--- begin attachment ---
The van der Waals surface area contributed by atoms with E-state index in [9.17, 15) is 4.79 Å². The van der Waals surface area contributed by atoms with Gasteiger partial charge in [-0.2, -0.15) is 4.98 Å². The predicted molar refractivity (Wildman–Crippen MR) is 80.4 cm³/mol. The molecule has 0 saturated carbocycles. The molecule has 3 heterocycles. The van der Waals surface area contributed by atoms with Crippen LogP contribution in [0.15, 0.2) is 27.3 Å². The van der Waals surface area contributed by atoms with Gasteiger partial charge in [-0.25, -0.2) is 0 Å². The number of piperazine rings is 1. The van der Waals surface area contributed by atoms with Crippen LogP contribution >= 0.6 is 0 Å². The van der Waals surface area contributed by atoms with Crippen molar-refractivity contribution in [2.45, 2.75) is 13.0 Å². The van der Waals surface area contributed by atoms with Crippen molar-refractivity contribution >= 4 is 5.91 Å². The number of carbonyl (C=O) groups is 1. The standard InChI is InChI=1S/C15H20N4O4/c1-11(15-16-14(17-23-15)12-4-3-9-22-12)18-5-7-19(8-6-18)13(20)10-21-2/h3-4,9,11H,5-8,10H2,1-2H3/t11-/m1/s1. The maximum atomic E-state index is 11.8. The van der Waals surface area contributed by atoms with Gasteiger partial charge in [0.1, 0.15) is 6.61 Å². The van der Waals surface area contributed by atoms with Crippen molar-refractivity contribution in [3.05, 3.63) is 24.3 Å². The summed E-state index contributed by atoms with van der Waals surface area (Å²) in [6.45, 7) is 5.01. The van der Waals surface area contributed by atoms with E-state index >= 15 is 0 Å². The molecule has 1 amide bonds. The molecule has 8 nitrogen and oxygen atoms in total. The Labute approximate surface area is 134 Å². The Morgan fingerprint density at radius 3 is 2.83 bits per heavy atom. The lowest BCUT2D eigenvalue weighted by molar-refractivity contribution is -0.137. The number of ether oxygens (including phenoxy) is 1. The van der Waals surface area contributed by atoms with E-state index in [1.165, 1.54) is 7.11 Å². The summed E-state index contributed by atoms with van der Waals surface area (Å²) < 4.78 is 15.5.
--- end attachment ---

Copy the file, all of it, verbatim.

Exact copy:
The van der Waals surface area contributed by atoms with E-state index in [9.17, 15) is 4.79 Å². The van der Waals surface area contributed by atoms with Gasteiger partial charge in [-0.2, -0.15) is 4.98 Å². The predicted molar refractivity (Wildman–Crippen MR) is 80.4 cm³/mol. The molecule has 0 saturated carbocycles. The molecule has 3 heterocycles. The van der Waals surface area contributed by atoms with Crippen LogP contribution in [0.15, 0.2) is 27.3 Å². The van der Waals surface area contributed by atoms with Gasteiger partial charge in [-0.25, -0.2) is 0 Å². The number of piperazine rings is 1. The van der Waals surface area contributed by atoms with Crippen LogP contribution >= 0.6 is 0 Å². The van der Waals surface area contributed by atoms with Crippen molar-refractivity contribution in [2.45, 2.75) is 13.0 Å². The van der Waals surface area contributed by atoms with Crippen molar-refractivity contribution >= 4 is 5.91 Å². The number of carbonyl (C=O) groups is 1. The standard InChI is InChI=1S/C15H20N4O4/c1-11(15-16-14(17-23-15)12-4-3-9-22-12)18-5-7-19(8-6-18)13(20)10-21-2/h3-4,9,11H,5-8,10H2,1-2H3/t11-/m1/s1. The maximum atomic E-state index is 11.8. The van der Waals surface area contributed by atoms with Gasteiger partial charge in [0.1, 0.15) is 6.61 Å². The van der Waals surface area contributed by atoms with Crippen molar-refractivity contribution in [3.05, 3.63) is 24.3 Å². The summed E-state index contributed by atoms with van der Waals surface area (Å²) in [6.45, 7) is 5.01. The van der Waals surface area contributed by atoms with E-state index >= 15 is 0 Å². The molecule has 1 amide bonds. The molecule has 8 nitrogen and oxygen atoms in total. The Labute approximate surface area is 134 Å². The Morgan fingerprint density at radius 3 is 2.83 bits per heavy atom. The lowest BCUT2D eigenvalue weighted by molar-refractivity contribution is -0.137. The number of ether oxygens (including phenoxy) is 1. The van der Waals surface area contributed by atoms with E-state index in [1.165, 1.54) is 7.11 Å². The summed E-state index contributed by atoms with van der Waals surface area (Å²) < 4.78 is 15.5.